So God ends up creating every single animal on earth, but — D’oh! — Adam still doesn’t have a mate! So then God (finally!) abandons the whole mud-sculpture concept, and takes a rib out of Adam and makes another person out of that. You’d think, being all-knowing and all, he might have foreseen that the mud-sculpture method wouldn’t work, wouldn’t you? And even if he didn’t foresee that, you might think he’d figure it out fairly early on — maybe around the 497th beetle or so.

Now, if a Christian challenges you to explain how all this stuff got here, you might think “I don’t know” is a lousy answer. But you don’t need to know how it got here to know that it’s here. You can observe that the universe exists, that the earth exists, that life on earth exists, without having any idea whatsoever how it got here. Saying that reality exists isn’t faith, it’s just observation.

But the Christian can’t just rest on “I don’t know” for explaining why (or how) God exists, or any other tenet of his religion — he can’t fall back on saying “I don’t know how God got here, I merely observe that he is here.” Because that’s not an observation — that’s faith.

And, I suspect, that’s why Christians want to claim atheism is also a faith — because it’s the only way they can even begin to attempt to make our worldview appear as comically absurd as their own.

(Christianity cartoon via Migrations; atheism cartoon via The Web Elf Report)

How to out-Christian a Christian


In my previous post, I referred to certain uses of the phrase “I’ll pray for you” as passive-aggressive. But being passive-aggressive doesn’t have to be a bad thing — it can be your friend when dealing with certain types of Christians, especially on debate boards but also in “real life” if you happen to be faced with a particularly belligerent person.

I’ve found that the best way to win a confrontation with a Christian is to out-Christian them — be a better Christian than they are. Be meek, mild, accepting — even loving — and non-judgmental and non-confrontational. Turn the other cheek, and all that.

The Christian(s) you’re arguing with won’t find your demeanor convincing, any more than they’ll find your arguments convincing — they never do. But when you’re arguing with a Christian, the goal isn’t (or shouldn’t be) to de-convert them and convince them that their religion is wrong.

Realistically speaking, that’s not going to happen even if you’ve got an airtight argument and the Christian’s got nothing. Dogma is a powerful thing. But fortunately, it’s also an obvious thing, to any lurkers or onlookers or other spectators.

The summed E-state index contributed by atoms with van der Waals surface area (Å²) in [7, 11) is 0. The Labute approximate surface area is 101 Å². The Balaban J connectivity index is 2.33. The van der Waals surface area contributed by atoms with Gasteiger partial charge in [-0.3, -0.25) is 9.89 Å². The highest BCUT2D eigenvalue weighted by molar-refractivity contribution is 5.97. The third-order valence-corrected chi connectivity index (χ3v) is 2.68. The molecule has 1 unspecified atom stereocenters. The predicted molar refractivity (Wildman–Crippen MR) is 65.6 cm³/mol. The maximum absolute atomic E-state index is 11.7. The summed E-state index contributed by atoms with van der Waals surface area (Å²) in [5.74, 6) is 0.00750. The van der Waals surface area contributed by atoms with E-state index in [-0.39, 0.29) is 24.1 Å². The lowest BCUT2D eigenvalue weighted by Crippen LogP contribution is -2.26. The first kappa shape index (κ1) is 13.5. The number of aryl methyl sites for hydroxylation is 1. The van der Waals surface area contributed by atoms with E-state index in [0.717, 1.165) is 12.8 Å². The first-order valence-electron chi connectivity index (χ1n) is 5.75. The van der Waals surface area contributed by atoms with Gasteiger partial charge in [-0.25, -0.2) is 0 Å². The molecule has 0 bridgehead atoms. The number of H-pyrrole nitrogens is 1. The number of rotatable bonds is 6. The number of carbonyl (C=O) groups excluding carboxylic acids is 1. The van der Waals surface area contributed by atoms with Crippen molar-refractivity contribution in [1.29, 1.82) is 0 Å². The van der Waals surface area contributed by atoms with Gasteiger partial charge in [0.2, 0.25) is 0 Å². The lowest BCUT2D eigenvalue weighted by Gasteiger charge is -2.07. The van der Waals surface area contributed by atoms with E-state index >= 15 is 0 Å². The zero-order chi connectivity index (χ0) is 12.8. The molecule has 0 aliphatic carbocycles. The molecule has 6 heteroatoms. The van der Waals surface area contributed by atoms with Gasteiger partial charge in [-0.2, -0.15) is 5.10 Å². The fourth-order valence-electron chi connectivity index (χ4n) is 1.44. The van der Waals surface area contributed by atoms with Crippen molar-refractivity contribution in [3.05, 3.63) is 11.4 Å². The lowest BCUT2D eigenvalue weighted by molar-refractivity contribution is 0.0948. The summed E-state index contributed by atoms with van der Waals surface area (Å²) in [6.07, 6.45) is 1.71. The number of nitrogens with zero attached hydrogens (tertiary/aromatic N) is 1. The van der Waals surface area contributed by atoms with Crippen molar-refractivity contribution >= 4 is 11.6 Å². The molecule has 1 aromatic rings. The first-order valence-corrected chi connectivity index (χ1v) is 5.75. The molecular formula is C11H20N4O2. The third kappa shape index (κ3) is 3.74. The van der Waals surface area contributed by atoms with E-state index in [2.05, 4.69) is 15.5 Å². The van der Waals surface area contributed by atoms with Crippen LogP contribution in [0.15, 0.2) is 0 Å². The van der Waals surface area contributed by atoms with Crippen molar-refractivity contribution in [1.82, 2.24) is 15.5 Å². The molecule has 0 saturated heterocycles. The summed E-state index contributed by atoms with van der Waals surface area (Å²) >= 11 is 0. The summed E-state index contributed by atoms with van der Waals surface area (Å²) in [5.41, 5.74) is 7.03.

When arguing with a Christian the goal is (or should be) to demonstrate to onlookers that you’re the one who’s right — or at least that you’ve got a valid argument and that the Christian’s argument has some serious flaws.

So, how do you out-Christian a Christian in a fight? It’s not hard, at least not if you define “Christian” as someone who follows Jesus’ instructions to his followers.

Jesus said (according to the Bible, anyway) that you shouldn’t be judgmental, and that you should treat everybody well, even those who curse you or do you harm. Jesus said you shouldn’t act like it’s your place to point out the moral failings of others, at least not until you’ve managed to get rid of all your own failings.

So when you’re arguing with a Christian, and you want to come off looking like the “good guy” while still winning the argument, don’t cast aspersions on the Christian’s moral character or motives — leave the judging and condemning to the guy who claims to worship someone who commanded, “Judge not, that ye not be judged; condemn not, that ye not be condemned.”

Don’t declare that there’s no reason to believe in any deities — just declare that you’ve been unable to find such a reason, and ask your Christian buddy for help. When he offers something he considers a good reason, don’t tell him he’s wrong, just explain your own logical (or other) objections, not as criticisms of his belief but simply as a personal “testimony” (Christians love personal testimonies) of why it doesn’t work for you.

Then ask him to clear up the logical (or other) problem you’re having with his argument. If he can’t, maybe you can ask him to help you out by supplying some other reason you should believe in his magical sky-daddy (although, of course, you don’t want to use the phrase “magical sky-daddy”).

And then repeat the process. Explain why his reason isn’t working for you (and make sure you phrase it that way, that it’s not working for you because of the logical contradictions — not that the contradictions invalidate the argument for any sensible person).

(Atheist Eve cartoon via Carapace)